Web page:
The Loader Software tool utilizes a Command Line Tool to call the appropriate programming files to program the same BD_ADDR programming as the SDK Tool Chain, but in used in the volume programming environment.
Programming Procedure using Cygwin utility
The Cygwin Utility can be found at: http://www.cygwin.com/install.html is used to execute the Loader commands and accesses the appropriate configuration files used in the programming procedure.
NOTE: Cygwin is a 32GB file that takes time to download and install
Below is an example of using Cygwin to execute the Loader command line utilities.
Please observe the highlighted files described previously:
Figure 17: Contents of Loader.zip file at bottom of BLOG
Figure 18: Cygwin BCM2073x File Location
NOTE: You need to move the files highlighted above into the cygwin\home\<your name>\ directory under Cygwin.
Section 6.1 Converting cgs file to hex file
The following procedure converts the cgs file to a hex file:
1. Using Cygwin Tools installed above, type the following command:
a. ./cgs.exe -I <output_file_name.hex> –A 0xFF000000 –B <btp_file.btp> -D <file.hdf>
a. output_file_name.hex – will be the converted hex file. b. btp_file.btp – btp file for the 2073x_TAG board. c. input_file.cgs – built cgs file for the application from the SDK d. 0xFF000000 – base address for the EEPROM e. File.hdf - directories for hdf file
Results of the successful command execution:
Figure 19: Converting cgs file to hex file success
Section 6.2 Downloading the hex file
The following procedure downloads the hex file:
1. Run chipload.exe using the following command:
a. ./Chipload.exe –BLUETOOLMODE –PORT COM16 –BAUDRATE 115200nfc –MINIDRIVER <minidriver.hex> -CONFIG <output_file_name.hex> -BTP <btp_file.btp> -NODLMINIDRIVER b. Example Below:
A total of 2 contiguous memory areas were filled: [FF000000..FF000027] DATA (40 bytes) [FF0004C0..FF004BFE] DATA (18239 bytes)
Section 6.3 Hex File and BD_ADDR and Descriptions in Development
The WICED SMART SDK build process allows the programming of the BD_ADDR.
Below are the following steps:
1. The SDK is able to program some of the BD_ADDR bytes with random values or
2. The user can edit Platforms/BCM920736ATAG_Q32/20732_EEPROM.btp file and set DLConfigBD_ADDRBase to the desired value.
3. To use random address set DLConfigBD_ADDRBase = "20736A0*****" where every “*” will be replaced with a random value.
Section 6.4 SDK 2.0 HDF File Changes
The WICED SMART SDK 2.2 .hdf file is now in binary form.
Figure 22: Binary Form of .hdf file
Section 7 Hex File and BD_ADDR Configurations in Development and Mass Production
BCM2073x Design: Using the BCM20736 in SDK 2.2 from the Platforms Directory
Figure 23: Binary Form of .hdf file
Ex: DLConfigBD_ADDRBase = “20736A1*****”
1. Previously in SDK 1.1 this was the same Random Address on all computers. 2. Now, in SDK 2.2 it is random per computer that you use. 3. If you have 2 computers, it will generate 2 different Random addresses. 4. Everyone in your development team downloads on different computers, everyone will get different addresses. 5. However, in Development, the same bluetooth address when you reload the application. 6. Programing multiple boards on the same computer you will get the same address. 7. In the BUILD target say Device BD_ADDR = BD_ADDR or 8. Device BD_ADDR = Random and Make will generate a random number. 9. Each “*” is a random nibble – so you can place the “*” in the middle and have *1234. 10. Example:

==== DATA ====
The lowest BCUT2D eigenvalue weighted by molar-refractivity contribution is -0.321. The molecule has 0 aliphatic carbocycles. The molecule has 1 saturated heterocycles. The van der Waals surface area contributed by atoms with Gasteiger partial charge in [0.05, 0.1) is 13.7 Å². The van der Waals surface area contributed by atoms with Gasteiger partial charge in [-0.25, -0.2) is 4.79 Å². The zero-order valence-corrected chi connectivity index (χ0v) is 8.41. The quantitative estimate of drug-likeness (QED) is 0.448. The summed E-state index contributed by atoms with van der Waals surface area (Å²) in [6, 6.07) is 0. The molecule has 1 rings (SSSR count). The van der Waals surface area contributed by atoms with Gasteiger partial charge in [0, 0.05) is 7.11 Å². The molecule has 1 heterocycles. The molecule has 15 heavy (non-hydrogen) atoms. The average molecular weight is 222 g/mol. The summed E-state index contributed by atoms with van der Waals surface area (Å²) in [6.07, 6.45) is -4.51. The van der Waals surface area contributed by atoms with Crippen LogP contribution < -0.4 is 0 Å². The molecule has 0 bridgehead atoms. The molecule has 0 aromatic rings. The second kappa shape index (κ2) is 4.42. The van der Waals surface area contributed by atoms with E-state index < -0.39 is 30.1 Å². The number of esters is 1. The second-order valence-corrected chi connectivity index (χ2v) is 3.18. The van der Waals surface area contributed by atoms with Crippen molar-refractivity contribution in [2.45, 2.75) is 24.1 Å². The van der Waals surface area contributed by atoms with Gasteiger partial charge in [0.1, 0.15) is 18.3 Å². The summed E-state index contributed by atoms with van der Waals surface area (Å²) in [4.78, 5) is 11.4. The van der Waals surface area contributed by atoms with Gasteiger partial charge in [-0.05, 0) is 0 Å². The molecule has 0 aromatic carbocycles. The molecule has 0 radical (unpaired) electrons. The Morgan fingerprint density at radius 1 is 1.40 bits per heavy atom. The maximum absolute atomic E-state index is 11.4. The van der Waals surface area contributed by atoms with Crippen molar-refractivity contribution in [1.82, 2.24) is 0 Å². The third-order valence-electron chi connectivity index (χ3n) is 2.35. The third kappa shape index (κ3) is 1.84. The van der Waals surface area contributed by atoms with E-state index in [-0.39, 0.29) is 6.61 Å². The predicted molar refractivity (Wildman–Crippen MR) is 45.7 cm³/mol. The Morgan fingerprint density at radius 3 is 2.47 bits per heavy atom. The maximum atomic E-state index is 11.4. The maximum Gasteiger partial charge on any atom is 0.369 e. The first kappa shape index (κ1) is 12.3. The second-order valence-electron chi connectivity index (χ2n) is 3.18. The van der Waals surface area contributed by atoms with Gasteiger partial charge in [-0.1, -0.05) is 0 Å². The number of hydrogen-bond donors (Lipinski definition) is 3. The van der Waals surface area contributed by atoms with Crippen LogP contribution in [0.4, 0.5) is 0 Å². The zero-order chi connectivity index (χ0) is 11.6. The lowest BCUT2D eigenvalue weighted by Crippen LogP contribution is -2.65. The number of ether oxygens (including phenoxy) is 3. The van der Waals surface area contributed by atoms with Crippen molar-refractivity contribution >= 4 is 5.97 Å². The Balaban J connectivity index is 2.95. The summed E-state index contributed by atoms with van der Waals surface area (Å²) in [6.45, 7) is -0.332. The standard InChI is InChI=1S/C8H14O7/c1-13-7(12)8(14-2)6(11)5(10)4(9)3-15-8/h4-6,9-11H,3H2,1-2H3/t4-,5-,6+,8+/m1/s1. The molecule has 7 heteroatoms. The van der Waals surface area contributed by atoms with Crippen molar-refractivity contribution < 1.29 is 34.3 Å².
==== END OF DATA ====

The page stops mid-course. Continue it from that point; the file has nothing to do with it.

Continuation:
a. Programming 4 devices on the same PC.
11. BD_ADDR goes into a file that the application does not have access. 12. It is loaded into a completely different sector 13. We can include it in one of the build targets to show users the option is there.
Figure 24: BT_DEVICE_ADDRESS in the Makefile
14. You want your board to have a specific BD_ADDR:
a. You can modify the Make Target:
b. For instance in i2c_temperature_sensor-BCM920736TAG_Q32 download:
Figure 25: _i2c_temperature_sensor selected
c. You can assign 6 bytes in Hex to the Target Name:
Figure 26: 6 Bytes assigned to Target Name
e. Here we did BT_DEVICE_ADDRESS=20736A112345
f. This is in the Quick Start Guide on the Make Target
g. Or you can put BT_DEVICE_ADDRESS=random
h. This will be random every time we do a build.
i. So this may be a good option for the user INSTEAD of the cgs.exe
j. The *.btp file parameters that you can change:
- ConfigDSLocation – Dynamic Section – This is where the code and the Config is stored - DLConfigVSLocation = is where your Link Keys are stored - We need 1K for at least 5 devices paired at the same time – Takes up 600 bytes. And this is all in EPROM Layout
Section 7.1 Hex File and BD_ADDR and Descriptions in Production
1. The WICED SMART SDK build process produces 2 hex files.
2. What is downloaded in the factory during mass production is the factory <app_name>-<platform>-rom-ram-Wiced-release.hex
3. This is the factory image and includes the BD_ADDR.
4. The SDK and will program some of the BD_ADDR bytes with random values or
5. The user can edit Platforms/BCM920732ATAG_Q32/20732_EEPROM.btp file and set DLConfigBD_ADDRBase to the desired value.
6. To use random address set DLConfigBD_ADDRBase = "20732A0*****" where every “*” will be replaced with a random value.
1. ChipLoad.exe loads the hex file into EEPROM or SFLASH depending on your configuration.
2. Once you generate the .hex file, you know were the BD_ADDR is going to be: Byte 21 offset
3. Jump to 21 Byte location and then generate the next 6 Bytes for the BD_ADDR and then you are done!
Please feel free to add comments and questions and I will update appropriately.